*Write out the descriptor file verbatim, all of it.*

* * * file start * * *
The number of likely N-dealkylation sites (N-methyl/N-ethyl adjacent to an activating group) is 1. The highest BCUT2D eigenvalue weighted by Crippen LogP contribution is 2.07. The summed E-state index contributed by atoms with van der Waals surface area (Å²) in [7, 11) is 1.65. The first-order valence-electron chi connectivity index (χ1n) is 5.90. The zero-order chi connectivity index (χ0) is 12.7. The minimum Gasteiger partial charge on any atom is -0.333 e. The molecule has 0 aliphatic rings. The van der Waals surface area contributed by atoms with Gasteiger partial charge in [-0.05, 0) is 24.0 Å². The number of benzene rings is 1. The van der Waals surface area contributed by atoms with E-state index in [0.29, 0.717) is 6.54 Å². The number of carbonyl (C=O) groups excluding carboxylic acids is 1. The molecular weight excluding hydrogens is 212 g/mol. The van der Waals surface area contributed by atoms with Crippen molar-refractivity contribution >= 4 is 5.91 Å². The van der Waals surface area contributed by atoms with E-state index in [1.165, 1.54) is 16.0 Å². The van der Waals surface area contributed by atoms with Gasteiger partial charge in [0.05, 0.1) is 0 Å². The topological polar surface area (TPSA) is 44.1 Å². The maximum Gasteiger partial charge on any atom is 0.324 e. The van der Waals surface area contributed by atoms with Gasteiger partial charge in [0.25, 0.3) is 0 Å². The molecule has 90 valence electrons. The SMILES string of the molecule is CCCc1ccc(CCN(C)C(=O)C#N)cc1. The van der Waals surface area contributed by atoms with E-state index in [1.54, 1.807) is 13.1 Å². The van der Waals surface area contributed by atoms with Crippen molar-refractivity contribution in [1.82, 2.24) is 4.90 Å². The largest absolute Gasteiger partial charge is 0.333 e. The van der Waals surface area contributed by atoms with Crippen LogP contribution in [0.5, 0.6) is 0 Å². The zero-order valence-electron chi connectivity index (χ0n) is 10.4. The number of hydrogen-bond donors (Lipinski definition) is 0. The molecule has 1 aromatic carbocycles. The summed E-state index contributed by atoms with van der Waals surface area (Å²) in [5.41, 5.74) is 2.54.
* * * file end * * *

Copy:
The number of likely N-dealkylation sites (N-methyl/N-ethyl adjacent to an activating group) is 1. The highest BCUT2D eigenvalue weighted by Crippen LogP contribution is 2.07. The summed E-state index contributed by atoms with van der Waals surface area (Å²) in [7, 11) is 1.65. The first-order valence-electron chi connectivity index (χ1n) is 5.90. The zero-order chi connectivity index (χ0) is 12.7. The minimum Gasteiger partial charge on any atom is -0.333 e. The molecule has 0 aliphatic rings. The van der Waals surface area contributed by atoms with Gasteiger partial charge in [-0.05, 0) is 24.0 Å². The number of benzene rings is 1. The van der Waals surface area contributed by atoms with E-state index in [0.29, 0.717) is 6.54 Å². The number of carbonyl (C=O) groups excluding carboxylic acids is 1. The molecular weight excluding hydrogens is 212 g/mol. The van der Waals surface area contributed by atoms with Crippen molar-refractivity contribution >= 4 is 5.91 Å². The van der Waals surface area contributed by atoms with E-state index in [1.165, 1.54) is 16.0 Å². The van der Waals surface area contributed by atoms with Gasteiger partial charge in [0.05, 0.1) is 0 Å². The topological polar surface area (TPSA) is 44.1 Å². The maximum Gasteiger partial charge on any atom is 0.324 e. The van der Waals surface area contributed by atoms with Gasteiger partial charge in [0.25, 0.3) is 0 Å². The molecule has 90 valence electrons. The SMILES string of the molecule is CCCc1ccc(CCN(C)C(=O)C#N)cc1. The van der Waals surface area contributed by atoms with E-state index in [1.54, 1.807) is 13.1 Å². The van der Waals surface area contributed by atoms with Crippen molar-refractivity contribution in [1.82, 2.24) is 4.90 Å². The largest absolute Gasteiger partial charge is 0.333 e. The van der Waals surface area contributed by atoms with Crippen LogP contribution in [0.5, 0.6) is 0 Å². The zero-order valence-electron chi connectivity index (χ0n) is 10.4. The number of hydrogen-bond donors (Lipinski definition) is 0. The molecule has 1 aromatic carbocycles. The summed E-state index contributed by atoms with van der Waals surface area (Å²) in [5.41, 5.74) is 2.54.